What Does an LVN Do?

LVNs (licensed vocational nurses) monitor patients and assist them with daily tasks. LVNs also perform a limited number of medical procedures. Read on to find out more about what an LVN does. Schools offering Nursing degrees can also be found in these popular choices.

Job Duties

Licensed vocational nurses (LVNs), also called licensed practical nurses or LPNs in most states, perform both simple and complex medical procedures under the supervision of doctors and registered nurses. According to the U.S. Bureau of Labor Statistics (BLS, www.bls.gov), LVNs work in hospitals, clinics, long-term care facilities, homes, or any other setting where basic nursing care is needed. LVNs monitor patients by checking their response to medications and measuring their vital signs, like heart rate, blood pressure, and temperature. LVNs may also assist patients with basic hygiene and instruct family members how to assist their loved ones in these areas. Other responsibilities of a LVN will likely include:

  • Administer medication
  • Collect blood and urine samples
  • Implement wound care

Required Skills

LVNs work directly with patients, and so, like all nurses, they must be caring and sympathetic to the needs of their patients. They must be emotionally-stable because people look them to for comfort in stressful situations. LVNs must be able to stay calm, be observant, and have good communication skills.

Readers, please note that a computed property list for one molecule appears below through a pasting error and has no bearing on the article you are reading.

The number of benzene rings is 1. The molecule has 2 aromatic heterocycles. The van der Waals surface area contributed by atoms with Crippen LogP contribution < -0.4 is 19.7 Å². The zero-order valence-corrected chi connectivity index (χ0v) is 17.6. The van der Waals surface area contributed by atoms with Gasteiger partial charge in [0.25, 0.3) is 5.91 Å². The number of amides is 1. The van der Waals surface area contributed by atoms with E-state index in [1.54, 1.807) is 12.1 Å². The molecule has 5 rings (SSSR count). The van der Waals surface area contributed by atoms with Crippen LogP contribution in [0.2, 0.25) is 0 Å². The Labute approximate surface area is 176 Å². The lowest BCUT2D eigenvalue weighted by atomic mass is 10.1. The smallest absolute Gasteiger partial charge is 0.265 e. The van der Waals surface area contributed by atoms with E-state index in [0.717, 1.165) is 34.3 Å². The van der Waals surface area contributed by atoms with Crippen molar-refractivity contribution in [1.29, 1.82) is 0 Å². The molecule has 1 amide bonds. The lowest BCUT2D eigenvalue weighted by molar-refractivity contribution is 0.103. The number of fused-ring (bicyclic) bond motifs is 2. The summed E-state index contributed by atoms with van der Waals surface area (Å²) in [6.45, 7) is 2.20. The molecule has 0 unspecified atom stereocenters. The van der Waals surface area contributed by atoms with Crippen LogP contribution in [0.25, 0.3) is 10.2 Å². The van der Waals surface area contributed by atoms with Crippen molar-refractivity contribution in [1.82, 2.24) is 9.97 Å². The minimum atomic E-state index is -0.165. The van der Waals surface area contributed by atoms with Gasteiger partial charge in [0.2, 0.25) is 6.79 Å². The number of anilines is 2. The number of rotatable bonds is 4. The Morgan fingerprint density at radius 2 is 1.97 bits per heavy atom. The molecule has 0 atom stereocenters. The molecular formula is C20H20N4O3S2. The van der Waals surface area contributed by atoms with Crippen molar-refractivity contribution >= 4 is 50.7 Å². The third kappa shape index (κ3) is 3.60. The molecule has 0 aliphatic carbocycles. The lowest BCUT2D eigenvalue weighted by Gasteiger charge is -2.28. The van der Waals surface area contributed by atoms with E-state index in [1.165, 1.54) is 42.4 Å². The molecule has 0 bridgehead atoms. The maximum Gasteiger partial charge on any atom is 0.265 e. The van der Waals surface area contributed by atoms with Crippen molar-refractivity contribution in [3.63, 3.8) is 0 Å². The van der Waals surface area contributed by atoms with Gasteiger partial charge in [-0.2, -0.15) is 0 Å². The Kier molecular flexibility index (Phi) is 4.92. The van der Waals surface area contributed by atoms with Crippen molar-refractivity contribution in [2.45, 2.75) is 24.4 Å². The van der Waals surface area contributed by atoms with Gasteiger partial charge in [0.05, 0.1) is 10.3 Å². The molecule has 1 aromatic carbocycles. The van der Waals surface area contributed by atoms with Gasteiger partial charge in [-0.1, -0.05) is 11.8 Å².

Training and Certification

Training programs for licensed vocational nurses can be found at many community colleges, vocational schools, and nursing training centers. LVNs typically complete one year of training with courses including patient care, medications, anatomy, and physiology. After completing an LVN training program, students are eligible to take the NCLEX-PN exam that certifies them as LVNs. The National Council of State Boards of Nursing develops this exam. It tests the ability to provide an effective and caring nursing environment, health promotion, physiological integrity, and psychosocial integrity.

Salary Info and Job Outlook

According to the BLS, the median annual salary earned by licensed practical and licensed vocational nurses was $41,540 in May 2012. The employment of such nurses is expected to grow by 25% between 2012 and 2022, per the BLS.

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